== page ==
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A Guide to Super Bowl Gatorade Color Betting

Image of Gatorade buckets in a stadium

You’re the coach of the winning team. You’re giving your first on-field, post-game interview, then it hits you – a cold cascade of colored water. You’ve just been doused with electrolytes via the Gatorade bath. As a head coach, you’re soaked, but as a bettor, you could really make some money at the sportsbooks by betting on the Super Bowl Gatorade color.

This wager is one of the more popular betting options for the NFL’s big game, along with the coin toss and anthem time, because it appeals to novice and seasoned bettors alike.

Super Bowl 55 Gatorade Goes Orange

Super Bowl 54 is in the books, and with the Kansas City Chiefs beating the San Francisco 49ers 31-20, bettors who backed on the Gatorade color to be orange were rewarded with a big +800 cashout. Orange was listed as fourth on the oddsboard, behind purple, red and lime/green/yellow at Bovada.

What is the Super Bowl Gatorade Color Prop Bet?

A prop bet is a wager that may not directly correlate to the outcome of the game. Instead of betting on whether the total combined score of both teams will be OVER or UNDER the oddsmaker’s set number or if one squad will cover the spread over the other, you’re betting on the color of Gatorade to be dumped on the winning coach at Super Bowl 54.

All you need to do is select the shade you think will be poured on the head coach. Our Odds Calculator will tell you how much you’d win based on the odds and the amount you bet.

Unlike a traditional moneyline bet, there is no clear favorite. This isn’t exactly a bet you can handicap since there’s no distinct pattern. The color of carbohydrate replenisher a team has on the sidelines can vary from game to game. Even if the Patriots repeat and win Super Bowl 54, we won’t know if blue Gatorade will be the refreshment of choice for Tom Brady’s team for the second year in a row.

A Brief History of the Super Bowl Gatorade Shower

Nobody puts Jim Burt in the corner. After a 37-13 win over Washington during the 1984 season, the nose tackle decided that he wasn’t getting enough playing time and was being treated unfairly during practice. While most of us use our words, Burt used Gatorade instead and dumped the entire cooler of sugar-water on Giants boss Bill Parcells.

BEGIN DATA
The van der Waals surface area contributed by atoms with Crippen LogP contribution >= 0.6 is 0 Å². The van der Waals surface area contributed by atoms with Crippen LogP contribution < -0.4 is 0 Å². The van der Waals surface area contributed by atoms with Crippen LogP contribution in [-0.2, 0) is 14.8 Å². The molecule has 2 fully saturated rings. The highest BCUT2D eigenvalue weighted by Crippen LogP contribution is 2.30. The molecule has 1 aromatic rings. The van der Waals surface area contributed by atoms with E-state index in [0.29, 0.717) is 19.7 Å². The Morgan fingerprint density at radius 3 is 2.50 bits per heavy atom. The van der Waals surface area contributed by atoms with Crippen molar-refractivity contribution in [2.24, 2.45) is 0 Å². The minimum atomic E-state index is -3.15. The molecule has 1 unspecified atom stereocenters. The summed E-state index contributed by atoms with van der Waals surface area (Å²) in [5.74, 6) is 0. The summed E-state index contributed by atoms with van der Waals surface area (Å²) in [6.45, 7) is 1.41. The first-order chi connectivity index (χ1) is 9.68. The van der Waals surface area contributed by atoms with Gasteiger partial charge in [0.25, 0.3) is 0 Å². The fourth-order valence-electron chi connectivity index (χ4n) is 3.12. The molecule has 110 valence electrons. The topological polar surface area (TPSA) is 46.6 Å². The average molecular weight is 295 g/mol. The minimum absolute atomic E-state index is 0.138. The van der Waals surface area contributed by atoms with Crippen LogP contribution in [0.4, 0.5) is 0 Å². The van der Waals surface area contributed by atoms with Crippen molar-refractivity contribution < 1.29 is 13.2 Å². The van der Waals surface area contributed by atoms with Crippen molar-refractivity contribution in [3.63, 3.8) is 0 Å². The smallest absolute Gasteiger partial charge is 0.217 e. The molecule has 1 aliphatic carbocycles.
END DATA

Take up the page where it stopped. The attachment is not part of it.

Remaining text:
The Big Tuna would be doused 17 times during the 1986 NFL season. Luckily, New York won the Super Bowl that year so it wasn’t in vain. It was after this endless drenching of Parcells that the Gatorade bath would become a staple of football games until the end of time.

Since Super Bowl 35, only a select few winning coaches have escaped the victory soak. Dark overlord and head of the Foot Clan, coach Bill Belichick (New England Patriots), was spared a shower after wins in Super Bowls 36, 38 and 51. Handsome John Harbaugh (Baltimore Ravens) also stayed dry following Super Bowl 47.

When MetLife Stadium in East Rutherford, New Jersey hosted Super Bowl 48, the frigid temperature of 49F did not deter Seahawks players from dousing Pete Carroll in a sea of ginger-toned Gatorade after they beat the Denver Broncos.

From 2007 to 2010, clear liquid – possibly watermelon/strawberry flavor or plain old water – was dumped on the winning coach. Purple and yellow have been used in two showers since 2000, but it is orange that has truly shined as the color of choice for winners from the NFC. This color reigned supreme with bosses of the bench Mike McCarthy (Green Bay Packers) and Sean Payton (New Orleans Saints), both being recipients of a carroty-hued shower.

Since 2001, the color of Gatorade at Super Bowl games has only matched the team color scheme three times, with yellow being used on Mike Tomlin (Pittsburgh Steelers) and Bill Belichick getting twice-doused in a blue mess.

To quote Mike Ditka, “If you’ve never had a Gatorade bath, you haven’t done anything very exceptional.” The NASA crew that put people on the moon probably takes huge exception to this statement, but they may not have bet on the 2019 Super Bowl bath to feature blue Gatorade.

What Color Was the Gatorade Shower in Past Super Bowls?

We’ve put together this handy chart to show you the color dumped on the triumphant coach from past big games all the way to Super Bowl 53. With Super Bowl 54 on the horizon, it’s time to take a look at the recent Gatorade results ahead of the big game in Miami on February 2, 2020.

Super Bowl Gatorade/Liquid Shower Results
Super Bowl No.Liquid ColorWinning Team
35YellowBaltimore Ravens
36NoneNew England Patriots
37PurpleTampa Bay Buccaneers
38NoneNew England Patriots
39ClearNew England Patriots
40ClearPittsburgh Steelers
41ClearIndianapolis Colts
42ClearNew York Giants
43YellowPittsburgh Steelers
44OrangeNew Orleans Saints
45OrangeGreen Bay Packers
46PurpleNew York Giants
47NoneBaltimore Ravens
48OrangeSeattle Seahawks
49BlueNew England Patriots
50OrangeDenver Broncos
51NoneNew England Patriots
52YellowPhiladelphia Eagles
53BlueNew England Patriots
54OrangeKansas City Cheifs